In a star architecture, a central node connects each computer in the network using a cable. Each computer in the network has its link to the network's core, so if one connection fails, the remainder of the network is unaffected.

Computer Networks

The fact that this form of network demands a massive number of wires is one downside.


Topology of Buses

In bus topology network connection, one cable connects the computer. Each connected machine must pass the information to the network's final node. There is less cabling required, but if the cable breaks, none of the devices will connect to the network.

Topology of Rings

The ring topology is similar to that of a bus. It uses a single cable with connected end nodes to allow the signal to circle throughout the network in pursuit of its intended receiver. Even if the network node is not functioning correctly, the signal will try numerous times to identify its destination. A hub, router, or switch serves as the core node in a collapsed ring. The gadget has an internal ring topology and cable plug-in points. Every computer on the network has a cable that connects to the device.

This always entails having a cabling closet with all PCs linked to it and a switch in an office.

Network Protocols

The languages that computer devices use to communicate are known as network protocols. Computer networks' protocols provide yet another means of defining and categorizing them. Multiple protocols can be used in a network, each of which can support particular applications. TCP/IP, which is most commonly used on the internet and in-home networks, is one of the most widely used protocols.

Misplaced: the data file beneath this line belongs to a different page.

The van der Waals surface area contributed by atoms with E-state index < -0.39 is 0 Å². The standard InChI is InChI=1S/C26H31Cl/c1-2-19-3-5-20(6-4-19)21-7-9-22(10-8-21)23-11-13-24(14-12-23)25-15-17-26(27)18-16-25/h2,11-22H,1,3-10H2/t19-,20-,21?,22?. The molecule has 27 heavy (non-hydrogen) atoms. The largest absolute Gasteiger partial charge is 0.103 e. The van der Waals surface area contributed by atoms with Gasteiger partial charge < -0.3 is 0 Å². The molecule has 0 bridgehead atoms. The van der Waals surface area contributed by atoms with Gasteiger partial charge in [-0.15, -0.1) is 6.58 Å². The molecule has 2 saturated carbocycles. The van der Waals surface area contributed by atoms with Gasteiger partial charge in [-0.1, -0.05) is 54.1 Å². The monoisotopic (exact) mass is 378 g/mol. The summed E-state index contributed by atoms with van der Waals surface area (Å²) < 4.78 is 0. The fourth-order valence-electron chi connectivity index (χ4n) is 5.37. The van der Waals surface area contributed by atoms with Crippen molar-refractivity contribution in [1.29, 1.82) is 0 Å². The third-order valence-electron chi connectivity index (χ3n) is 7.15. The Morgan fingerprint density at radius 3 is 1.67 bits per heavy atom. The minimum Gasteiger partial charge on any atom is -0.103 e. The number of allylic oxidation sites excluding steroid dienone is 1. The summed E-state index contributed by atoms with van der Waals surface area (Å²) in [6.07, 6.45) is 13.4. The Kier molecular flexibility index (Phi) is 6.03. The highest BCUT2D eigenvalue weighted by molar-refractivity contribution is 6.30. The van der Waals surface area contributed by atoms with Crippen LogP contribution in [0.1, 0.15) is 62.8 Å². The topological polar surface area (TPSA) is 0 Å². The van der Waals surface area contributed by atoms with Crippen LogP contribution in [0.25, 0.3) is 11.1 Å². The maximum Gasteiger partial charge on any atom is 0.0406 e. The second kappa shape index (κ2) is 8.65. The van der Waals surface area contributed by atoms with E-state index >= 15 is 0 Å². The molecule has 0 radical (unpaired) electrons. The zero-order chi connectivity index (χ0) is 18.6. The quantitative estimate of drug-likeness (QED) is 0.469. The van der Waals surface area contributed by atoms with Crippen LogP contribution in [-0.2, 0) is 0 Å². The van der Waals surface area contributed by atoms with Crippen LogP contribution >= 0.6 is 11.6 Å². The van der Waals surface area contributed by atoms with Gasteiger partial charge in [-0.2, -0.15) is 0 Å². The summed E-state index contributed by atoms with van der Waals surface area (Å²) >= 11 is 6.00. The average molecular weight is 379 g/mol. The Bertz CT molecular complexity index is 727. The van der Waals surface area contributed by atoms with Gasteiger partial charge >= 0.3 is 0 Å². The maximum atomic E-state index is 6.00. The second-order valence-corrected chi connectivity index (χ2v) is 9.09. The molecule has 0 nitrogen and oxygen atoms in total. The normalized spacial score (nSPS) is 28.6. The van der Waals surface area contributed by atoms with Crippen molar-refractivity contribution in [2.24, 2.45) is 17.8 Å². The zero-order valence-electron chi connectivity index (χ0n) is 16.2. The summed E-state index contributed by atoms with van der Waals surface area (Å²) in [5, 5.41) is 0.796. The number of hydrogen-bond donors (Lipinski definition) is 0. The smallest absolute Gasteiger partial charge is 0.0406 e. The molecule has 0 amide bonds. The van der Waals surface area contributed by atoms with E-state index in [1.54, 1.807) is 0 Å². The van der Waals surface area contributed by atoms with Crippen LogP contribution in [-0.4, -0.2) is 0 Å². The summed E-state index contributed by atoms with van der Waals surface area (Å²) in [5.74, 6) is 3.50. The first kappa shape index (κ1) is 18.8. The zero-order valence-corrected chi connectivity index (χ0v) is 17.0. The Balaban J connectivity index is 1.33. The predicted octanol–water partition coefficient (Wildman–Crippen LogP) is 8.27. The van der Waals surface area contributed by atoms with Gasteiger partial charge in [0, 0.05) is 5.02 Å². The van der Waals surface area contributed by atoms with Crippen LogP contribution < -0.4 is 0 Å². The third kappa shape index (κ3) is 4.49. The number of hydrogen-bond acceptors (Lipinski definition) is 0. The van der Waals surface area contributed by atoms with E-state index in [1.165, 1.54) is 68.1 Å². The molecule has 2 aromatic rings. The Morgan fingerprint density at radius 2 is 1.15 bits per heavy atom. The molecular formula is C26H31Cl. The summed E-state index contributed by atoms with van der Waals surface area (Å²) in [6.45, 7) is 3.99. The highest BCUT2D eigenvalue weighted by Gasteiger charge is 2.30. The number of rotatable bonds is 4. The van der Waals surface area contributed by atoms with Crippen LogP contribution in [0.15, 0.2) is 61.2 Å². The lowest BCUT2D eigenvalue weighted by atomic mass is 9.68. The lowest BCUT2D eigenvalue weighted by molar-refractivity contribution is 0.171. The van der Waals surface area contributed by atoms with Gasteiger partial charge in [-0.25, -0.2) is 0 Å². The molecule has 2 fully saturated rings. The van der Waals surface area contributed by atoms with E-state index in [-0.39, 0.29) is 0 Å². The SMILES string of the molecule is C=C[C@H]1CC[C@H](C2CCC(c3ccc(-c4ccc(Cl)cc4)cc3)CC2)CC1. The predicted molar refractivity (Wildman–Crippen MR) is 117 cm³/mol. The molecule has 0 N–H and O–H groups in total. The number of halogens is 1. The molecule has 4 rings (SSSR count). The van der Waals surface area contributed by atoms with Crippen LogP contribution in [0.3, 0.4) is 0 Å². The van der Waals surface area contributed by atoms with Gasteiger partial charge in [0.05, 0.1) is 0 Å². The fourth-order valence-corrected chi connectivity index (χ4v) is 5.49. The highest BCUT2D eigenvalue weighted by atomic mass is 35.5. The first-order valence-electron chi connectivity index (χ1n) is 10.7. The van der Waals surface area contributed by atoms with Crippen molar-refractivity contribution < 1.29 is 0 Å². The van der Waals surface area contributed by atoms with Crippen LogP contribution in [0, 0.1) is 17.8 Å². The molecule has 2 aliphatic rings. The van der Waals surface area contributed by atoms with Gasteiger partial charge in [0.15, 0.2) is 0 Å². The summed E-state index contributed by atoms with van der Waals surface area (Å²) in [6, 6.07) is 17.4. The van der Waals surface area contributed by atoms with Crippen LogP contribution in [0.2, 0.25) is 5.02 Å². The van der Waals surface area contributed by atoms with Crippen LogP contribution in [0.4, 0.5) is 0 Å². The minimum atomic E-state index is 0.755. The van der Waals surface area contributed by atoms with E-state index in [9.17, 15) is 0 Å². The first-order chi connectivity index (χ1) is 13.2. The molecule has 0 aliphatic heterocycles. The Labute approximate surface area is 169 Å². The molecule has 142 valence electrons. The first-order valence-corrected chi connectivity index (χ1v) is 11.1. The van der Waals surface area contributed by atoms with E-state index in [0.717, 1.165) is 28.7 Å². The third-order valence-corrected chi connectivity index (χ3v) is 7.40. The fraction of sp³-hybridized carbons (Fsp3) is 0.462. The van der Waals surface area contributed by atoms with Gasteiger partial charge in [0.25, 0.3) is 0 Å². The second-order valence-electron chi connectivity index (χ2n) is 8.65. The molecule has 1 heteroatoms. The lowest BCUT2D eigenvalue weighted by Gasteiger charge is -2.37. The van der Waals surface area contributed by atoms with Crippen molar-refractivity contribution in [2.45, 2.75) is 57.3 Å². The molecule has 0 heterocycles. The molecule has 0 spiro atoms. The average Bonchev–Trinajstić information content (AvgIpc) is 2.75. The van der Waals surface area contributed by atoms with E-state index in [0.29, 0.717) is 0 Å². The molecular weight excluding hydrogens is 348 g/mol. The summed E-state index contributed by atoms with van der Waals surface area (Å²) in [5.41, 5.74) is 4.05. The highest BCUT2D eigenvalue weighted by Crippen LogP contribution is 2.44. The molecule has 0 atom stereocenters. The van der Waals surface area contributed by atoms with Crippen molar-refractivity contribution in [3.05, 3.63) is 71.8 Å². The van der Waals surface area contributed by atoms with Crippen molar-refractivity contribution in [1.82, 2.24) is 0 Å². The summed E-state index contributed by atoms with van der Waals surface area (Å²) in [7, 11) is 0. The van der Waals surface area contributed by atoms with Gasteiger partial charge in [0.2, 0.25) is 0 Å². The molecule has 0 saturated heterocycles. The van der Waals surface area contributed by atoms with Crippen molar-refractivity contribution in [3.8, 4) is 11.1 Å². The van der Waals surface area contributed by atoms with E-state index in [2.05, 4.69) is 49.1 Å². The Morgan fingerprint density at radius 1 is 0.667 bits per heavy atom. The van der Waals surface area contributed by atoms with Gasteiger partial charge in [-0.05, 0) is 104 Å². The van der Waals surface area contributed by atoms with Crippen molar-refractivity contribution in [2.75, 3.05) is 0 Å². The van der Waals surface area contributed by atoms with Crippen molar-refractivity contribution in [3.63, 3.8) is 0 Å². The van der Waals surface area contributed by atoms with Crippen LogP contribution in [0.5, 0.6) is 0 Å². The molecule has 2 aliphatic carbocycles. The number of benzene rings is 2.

Wired and Wireless Networks

Both wired and wireless networks can use a variety of protocols. Wireless technologies, on the other hand, have gained in popularity in recent years. Wi-Fi and other wireless technologies have supplanted wired networking as the preferred method of establishing computer networks. One reason for the increase is that wireless networks can readily handle a variety of wireless devices that have grown increasingly popular over time, such as smartphones and tablets. Because mobile networking isn't going away anytime soon, it's now a crucial factor to consider

Key Networking Terms

Open system: An available system is linked to the internet and ready to communicate.

Closed system: A closed system isn't connected to the internet and can't communicate with others.

IP (internet protocol) address: the system's network address (also known as the Logical Address) over the network.

Mac address: The MAC address, also known as the physical address, identifies each host. It's linked to the Network Interface Card (NIC) (NIC).

Port: A port is a channel that allows data to be transferred and received.

Nodes: A node is any computational equipment, such as a computer that sends and receives network packets across the network.

Network packets: Packets sent over the internet.

Router: Routers are hardware components that manage router traffic. They figure out where the data comes from and to whom it should be sent. A routing protocol specifies how a router connects with other routers.

NAT: Routers employ network address translation (NAT) to deliver internet service to more devices while using fewer public IP addresses. A router has a public IP address, but its devices have private IP addresses that are not visible to anybody outside the network.

DHCP: The internet service provider manages the dynamic host configuration protocol (DHCP), assigning dynamic IP addresses to hosts.

ISP: Internet service providers (ISPs) are businesses that provide access to the internet.